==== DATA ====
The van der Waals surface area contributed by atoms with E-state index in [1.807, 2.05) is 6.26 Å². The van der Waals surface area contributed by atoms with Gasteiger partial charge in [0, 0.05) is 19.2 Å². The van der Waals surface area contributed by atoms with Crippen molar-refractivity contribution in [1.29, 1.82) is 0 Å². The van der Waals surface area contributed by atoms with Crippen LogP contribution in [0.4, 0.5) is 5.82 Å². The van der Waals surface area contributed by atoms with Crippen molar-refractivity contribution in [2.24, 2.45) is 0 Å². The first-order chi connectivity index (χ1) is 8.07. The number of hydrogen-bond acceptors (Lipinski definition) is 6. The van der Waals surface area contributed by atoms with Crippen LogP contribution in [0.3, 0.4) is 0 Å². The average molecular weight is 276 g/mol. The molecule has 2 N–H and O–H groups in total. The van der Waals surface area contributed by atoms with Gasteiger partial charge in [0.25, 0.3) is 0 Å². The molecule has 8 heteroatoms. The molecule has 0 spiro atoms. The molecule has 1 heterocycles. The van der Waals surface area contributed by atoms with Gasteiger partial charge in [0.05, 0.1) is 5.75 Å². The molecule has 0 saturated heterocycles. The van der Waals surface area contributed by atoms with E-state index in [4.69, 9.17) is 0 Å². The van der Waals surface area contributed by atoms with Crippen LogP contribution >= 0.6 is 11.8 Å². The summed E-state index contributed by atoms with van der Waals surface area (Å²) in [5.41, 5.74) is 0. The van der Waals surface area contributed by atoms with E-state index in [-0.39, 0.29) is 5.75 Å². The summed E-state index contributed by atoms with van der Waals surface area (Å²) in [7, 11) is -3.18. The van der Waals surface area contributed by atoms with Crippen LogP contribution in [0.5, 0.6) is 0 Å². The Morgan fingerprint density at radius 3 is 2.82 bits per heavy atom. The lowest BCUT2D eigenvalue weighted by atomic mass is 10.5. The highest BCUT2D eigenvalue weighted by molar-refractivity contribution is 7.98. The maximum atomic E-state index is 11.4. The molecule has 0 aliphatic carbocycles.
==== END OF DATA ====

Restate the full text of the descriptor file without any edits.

The van der Waals surface area contributed by atoms with E-state index in [1.807, 2.05) is 6.26 Å². The van der Waals surface area contributed by atoms with Gasteiger partial charge in [0, 0.05) is 19.2 Å². The van der Waals surface area contributed by atoms with Crippen molar-refractivity contribution in [1.29, 1.82) is 0 Å². The van der Waals surface area contributed by atoms with Crippen LogP contribution in [0.4, 0.5) is 5.82 Å². The van der Waals surface area contributed by atoms with Crippen molar-refractivity contribution in [2.24, 2.45) is 0 Å². The first-order chi connectivity index (χ1) is 8.07. The number of hydrogen-bond acceptors (Lipinski definition) is 6. The van der Waals surface area contributed by atoms with Crippen LogP contribution in [0.3, 0.4) is 0 Å². The average molecular weight is 276 g/mol. The molecule has 2 N–H and O–H groups in total. The van der Waals surface area contributed by atoms with Gasteiger partial charge in [0.25, 0.3) is 0 Å². The molecule has 8 heteroatoms. The molecule has 0 spiro atoms. The molecule has 1 heterocycles. The van der Waals surface area contributed by atoms with Gasteiger partial charge in [0.05, 0.1) is 5.75 Å². The molecule has 0 saturated heterocycles. The van der Waals surface area contributed by atoms with E-state index in [4.69, 9.17) is 0 Å². The van der Waals surface area contributed by atoms with Crippen LogP contribution >= 0.6 is 11.8 Å². The summed E-state index contributed by atoms with van der Waals surface area (Å²) in [5.41, 5.74) is 0. The van der Waals surface area contributed by atoms with E-state index in [-0.39, 0.29) is 5.75 Å². The summed E-state index contributed by atoms with van der Waals surface area (Å²) in [7, 11) is -3.18. The van der Waals surface area contributed by atoms with Crippen LogP contribution in [0.5, 0.6) is 0 Å². The Morgan fingerprint density at radius 3 is 2.82 bits per heavy atom. The lowest BCUT2D eigenvalue weighted by atomic mass is 10.5. The highest BCUT2D eigenvalue weighted by molar-refractivity contribution is 7.98. The maximum atomic E-state index is 11.4. The molecule has 0 aliphatic carbocycles.